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Insurer on hook for prior settlement

A federal judge resolved a complex insurance dispute in which responsibility for an earlier settlement was litigated for more than five years. 

The case stems from an attack that James Helderle, a recently hired cable technician, committed on a young woman in St. Charles in 2012. After Helderle’s conviction and sentencing, the victim filed a lawsuit against Charter Communications; its prime contractor, Communications Unlimited Inc. (CUI), and Broadband Infrastructure Connection LLC (BIC), a now-defunct communications contractor that was working for CUI.

The victim agreed to a $1.65 million settlement that released CUI and Charter. CUI and its insurers then filed an action in federal court seeking to recover from BIC’s insurance policy through Mid-Continent Casualty Company. The policy was intended to indemnify CUI against third-party claims. BIC, however, denied that it was Helderle’s employer. 

In 2019, a jury found that the attacker was at minimum jointly employed by BIC and CUI. On the eve of trial, the parties entered a stipulation dismissing BIC from the case while making clear that the claims remained against Mid-Continent.

Despite the jury’s findings, Mid-Continent maintained that CUI was not entitled to coverage. The insurer argued that the claim did not arise out of BIC’s “ongoing operations” for CUI, as Helderle was fired before he committed his assault, and that even if the policy applied, further findings were needed to allocate part of the settlement to Charter.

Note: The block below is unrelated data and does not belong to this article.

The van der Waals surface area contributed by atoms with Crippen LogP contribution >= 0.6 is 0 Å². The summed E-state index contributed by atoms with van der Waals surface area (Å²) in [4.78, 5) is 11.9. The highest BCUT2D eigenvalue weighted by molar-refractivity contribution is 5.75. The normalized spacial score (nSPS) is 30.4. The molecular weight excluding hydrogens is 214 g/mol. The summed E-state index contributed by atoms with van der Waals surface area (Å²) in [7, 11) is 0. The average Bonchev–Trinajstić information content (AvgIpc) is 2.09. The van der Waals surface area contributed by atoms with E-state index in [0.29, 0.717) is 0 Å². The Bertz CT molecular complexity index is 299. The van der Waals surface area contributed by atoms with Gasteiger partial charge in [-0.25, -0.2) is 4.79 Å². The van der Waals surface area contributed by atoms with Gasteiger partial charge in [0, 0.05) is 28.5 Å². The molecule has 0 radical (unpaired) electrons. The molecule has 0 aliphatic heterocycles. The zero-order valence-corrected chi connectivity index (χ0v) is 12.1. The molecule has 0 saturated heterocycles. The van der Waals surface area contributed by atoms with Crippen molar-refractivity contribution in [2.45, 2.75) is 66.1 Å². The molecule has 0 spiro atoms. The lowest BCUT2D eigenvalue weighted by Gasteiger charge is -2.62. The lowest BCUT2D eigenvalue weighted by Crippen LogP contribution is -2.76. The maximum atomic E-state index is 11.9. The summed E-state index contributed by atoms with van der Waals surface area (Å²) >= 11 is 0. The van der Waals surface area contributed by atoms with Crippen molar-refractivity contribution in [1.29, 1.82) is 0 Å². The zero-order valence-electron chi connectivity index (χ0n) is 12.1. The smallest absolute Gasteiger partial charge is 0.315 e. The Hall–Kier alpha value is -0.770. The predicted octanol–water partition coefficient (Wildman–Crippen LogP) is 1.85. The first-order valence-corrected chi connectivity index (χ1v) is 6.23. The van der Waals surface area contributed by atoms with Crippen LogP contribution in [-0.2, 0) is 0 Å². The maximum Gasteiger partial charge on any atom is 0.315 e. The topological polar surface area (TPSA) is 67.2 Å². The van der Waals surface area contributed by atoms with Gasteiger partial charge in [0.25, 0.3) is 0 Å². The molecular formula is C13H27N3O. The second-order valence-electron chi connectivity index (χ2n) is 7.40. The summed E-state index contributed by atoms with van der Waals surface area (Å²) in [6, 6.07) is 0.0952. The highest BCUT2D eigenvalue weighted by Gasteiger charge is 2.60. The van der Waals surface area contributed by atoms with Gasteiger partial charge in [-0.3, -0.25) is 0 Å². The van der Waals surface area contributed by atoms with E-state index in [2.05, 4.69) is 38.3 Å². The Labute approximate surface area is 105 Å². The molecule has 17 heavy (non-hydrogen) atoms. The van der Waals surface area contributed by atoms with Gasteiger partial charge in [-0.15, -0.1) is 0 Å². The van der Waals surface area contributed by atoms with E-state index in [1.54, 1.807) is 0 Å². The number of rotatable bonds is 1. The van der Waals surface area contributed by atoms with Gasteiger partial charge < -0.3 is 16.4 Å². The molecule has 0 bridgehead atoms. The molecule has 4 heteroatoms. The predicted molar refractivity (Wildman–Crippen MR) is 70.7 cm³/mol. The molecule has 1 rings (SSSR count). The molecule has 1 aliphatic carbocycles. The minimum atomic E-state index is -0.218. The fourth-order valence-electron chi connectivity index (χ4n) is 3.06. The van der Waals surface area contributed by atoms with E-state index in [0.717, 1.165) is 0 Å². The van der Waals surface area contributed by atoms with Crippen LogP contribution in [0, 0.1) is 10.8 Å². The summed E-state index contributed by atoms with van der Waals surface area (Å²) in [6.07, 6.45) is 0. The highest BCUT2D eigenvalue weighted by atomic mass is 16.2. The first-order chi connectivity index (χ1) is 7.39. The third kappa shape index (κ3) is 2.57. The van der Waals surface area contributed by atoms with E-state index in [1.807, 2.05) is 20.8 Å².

It also argued that an “other insurance” provision in the policy placed responsibility for the settlement on CUI’s policies.

Tyson Ketchum and Jonathan Shulan of Armstrong Teasdale, who represented CUI’s insurers, said the case presented an issue of first impression in Missouri: How should a trial court allocate an underlying settlement in which multiple defendants were released? 

Judge Audrey Fleissig held a one-day bench trial in October 2020, hearing testimony from CUI and its insurers regarding the settlement they negotiated with the victim. The witnesses testified that the entire settlement was paid on behalf of CUI and no money was paid on Charter’s behalf because of Charter’s strong legal and factual defenses to liability.

Nearly a year later, Fleissig allocated the entire settlement to CUI and found that BIC was contractually obligated to indemnify CUI for the underlying settlement. She also imposed more than $700,000 in prejudgment interest.

After Fleissig denied a request to change her ruling, Mid-Continent agreed not to appeal and to pay the judgment and costs. 

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$2.38 million judgment


Venue: U.S. District Court for Eastern District of Missouri

Case Number/Date: 4:16-cv-516/Sept. 1, 2021

Judge: Audrey Fleissig

Caption: Communications Unlimited Contracting Services Inc., The Charter Oak Fire Insurance Company and St. Paul Fire and Marine Insurance Company v. Mid-Continent Casualty Company

Plaintiffs’ Attorneys: Tyson Ketchum and Jonathan Shulan, Armstrong Teasdale, Kansas City and St. Louis (for Charter Oak and St. Paul); Michael Cerulo and Erica Briscoe, Baty Otto Coronado, St. Louis (for CUI)

Defendant’s Attorneys: Curtis Roggow, Sanders Warren Russell & Scheer, Overland Park, Kansas; John Franke and Heather Marengo-Hatley, Franke Schultz & Mullen, Kansas City